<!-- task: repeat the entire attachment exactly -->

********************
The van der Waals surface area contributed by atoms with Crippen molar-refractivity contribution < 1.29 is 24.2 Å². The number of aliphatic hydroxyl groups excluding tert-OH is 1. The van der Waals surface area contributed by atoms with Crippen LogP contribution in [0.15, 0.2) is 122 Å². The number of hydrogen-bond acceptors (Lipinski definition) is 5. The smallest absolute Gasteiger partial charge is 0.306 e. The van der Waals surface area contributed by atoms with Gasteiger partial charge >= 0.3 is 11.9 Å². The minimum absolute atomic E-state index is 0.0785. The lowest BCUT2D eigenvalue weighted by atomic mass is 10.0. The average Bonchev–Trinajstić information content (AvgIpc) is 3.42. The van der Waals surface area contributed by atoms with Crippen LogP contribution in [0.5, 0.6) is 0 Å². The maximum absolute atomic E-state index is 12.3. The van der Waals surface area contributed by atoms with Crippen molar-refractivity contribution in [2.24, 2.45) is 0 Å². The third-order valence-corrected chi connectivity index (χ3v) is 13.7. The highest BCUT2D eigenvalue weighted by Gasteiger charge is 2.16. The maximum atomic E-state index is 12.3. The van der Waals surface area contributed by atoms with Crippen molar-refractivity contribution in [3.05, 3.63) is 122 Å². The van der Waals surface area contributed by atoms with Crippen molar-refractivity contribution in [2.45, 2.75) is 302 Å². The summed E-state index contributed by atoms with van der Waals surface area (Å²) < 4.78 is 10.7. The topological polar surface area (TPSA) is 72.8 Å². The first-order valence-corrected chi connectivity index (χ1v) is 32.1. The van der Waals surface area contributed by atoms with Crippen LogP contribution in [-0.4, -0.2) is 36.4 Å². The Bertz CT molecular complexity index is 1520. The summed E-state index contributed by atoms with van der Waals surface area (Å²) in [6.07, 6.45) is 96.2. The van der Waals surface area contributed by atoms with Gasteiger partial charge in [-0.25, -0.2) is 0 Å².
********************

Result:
The van der Waals surface area contributed by atoms with Crippen molar-refractivity contribution < 1.29 is 24.2 Å². The number of aliphatic hydroxyl groups excluding tert-OH is 1. The van der Waals surface area contributed by atoms with Crippen LogP contribution in [0.15, 0.2) is 122 Å². The number of hydrogen-bond acceptors (Lipinski definition) is 5. The smallest absolute Gasteiger partial charge is 0.306 e. The van der Waals surface area contributed by atoms with Gasteiger partial charge >= 0.3 is 11.9 Å². The minimum absolute atomic E-state index is 0.0785. The lowest BCUT2D eigenvalue weighted by atomic mass is 10.0. The average Bonchev–Trinajstić information content (AvgIpc) is 3.42. The van der Waals surface area contributed by atoms with Crippen LogP contribution in [0.5, 0.6) is 0 Å². The maximum absolute atomic E-state index is 12.3. The van der Waals surface area contributed by atoms with Crippen molar-refractivity contribution in [2.24, 2.45) is 0 Å². The third-order valence-corrected chi connectivity index (χ3v) is 13.7. The highest BCUT2D eigenvalue weighted by Gasteiger charge is 2.16. The maximum atomic E-state index is 12.3. The van der Waals surface area contributed by atoms with Crippen molar-refractivity contribution in [3.05, 3.63) is 122 Å². The van der Waals surface area contributed by atoms with Crippen molar-refractivity contribution in [2.45, 2.75) is 302 Å². The summed E-state index contributed by atoms with van der Waals surface area (Å²) < 4.78 is 10.7. The topological polar surface area (TPSA) is 72.8 Å². The first-order valence-corrected chi connectivity index (χ1v) is 32.1. The van der Waals surface area contributed by atoms with Crippen LogP contribution in [-0.4, -0.2) is 36.4 Å². The Bertz CT molecular complexity index is 1520. The summed E-state index contributed by atoms with van der Waals surface area (Å²) in [6.07, 6.45) is 96.2. The van der Waals surface area contributed by atoms with Gasteiger partial charge in [-0.25, -0.2) is 0 Å².